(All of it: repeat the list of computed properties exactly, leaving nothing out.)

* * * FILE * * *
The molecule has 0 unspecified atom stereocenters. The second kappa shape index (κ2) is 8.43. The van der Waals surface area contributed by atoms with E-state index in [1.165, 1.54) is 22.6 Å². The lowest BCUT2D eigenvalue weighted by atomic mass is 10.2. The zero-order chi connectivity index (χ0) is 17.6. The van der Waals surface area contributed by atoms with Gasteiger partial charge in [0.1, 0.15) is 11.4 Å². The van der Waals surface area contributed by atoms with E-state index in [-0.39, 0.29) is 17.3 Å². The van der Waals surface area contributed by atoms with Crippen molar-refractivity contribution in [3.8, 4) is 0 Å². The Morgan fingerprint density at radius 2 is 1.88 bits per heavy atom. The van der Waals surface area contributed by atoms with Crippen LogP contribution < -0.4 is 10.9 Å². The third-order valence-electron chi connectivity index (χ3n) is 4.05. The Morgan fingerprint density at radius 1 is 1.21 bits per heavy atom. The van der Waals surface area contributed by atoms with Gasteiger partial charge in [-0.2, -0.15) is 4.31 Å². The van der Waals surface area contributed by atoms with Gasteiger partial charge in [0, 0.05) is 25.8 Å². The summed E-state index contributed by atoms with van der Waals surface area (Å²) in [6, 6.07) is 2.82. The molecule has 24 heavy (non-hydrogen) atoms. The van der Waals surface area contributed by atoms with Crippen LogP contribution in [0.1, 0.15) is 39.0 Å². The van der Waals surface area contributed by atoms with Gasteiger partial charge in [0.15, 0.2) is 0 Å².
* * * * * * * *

The molecule has 0 unspecified atom stereocenters. The second kappa shape index (κ2) is 8.43. The van der Waals surface area contributed by atoms with E-state index in [1.165, 1.54) is 22.6 Å². The lowest BCUT2D eigenvalue weighted by atomic mass is 10.2. The zero-order chi connectivity index (χ0) is 17.6. The van der Waals surface area contributed by atoms with Gasteiger partial charge in [0.1, 0.15) is 11.4 Å². The van der Waals surface area contributed by atoms with E-state index in [-0.39, 0.29) is 17.3 Å². The van der Waals surface area contributed by atoms with Crippen molar-refractivity contribution in [3.8, 4) is 0 Å². The Morgan fingerprint density at radius 2 is 1.88 bits per heavy atom. The van der Waals surface area contributed by atoms with Crippen LogP contribution < -0.4 is 10.9 Å². The third-order valence-electron chi connectivity index (χ3n) is 4.05. The Morgan fingerprint density at radius 1 is 1.21 bits per heavy atom. The van der Waals surface area contributed by atoms with Gasteiger partial charge in [-0.2, -0.15) is 4.31 Å². The van der Waals surface area contributed by atoms with Gasteiger partial charge in [0, 0.05) is 25.8 Å². The summed E-state index contributed by atoms with van der Waals surface area (Å²) in [6, 6.07) is 2.82. The molecule has 24 heavy (non-hydrogen) atoms. The van der Waals surface area contributed by atoms with Crippen LogP contribution in [0.1, 0.15) is 39.0 Å². The van der Waals surface area contributed by atoms with Gasteiger partial charge in [0.15, 0.2) is 0 Å².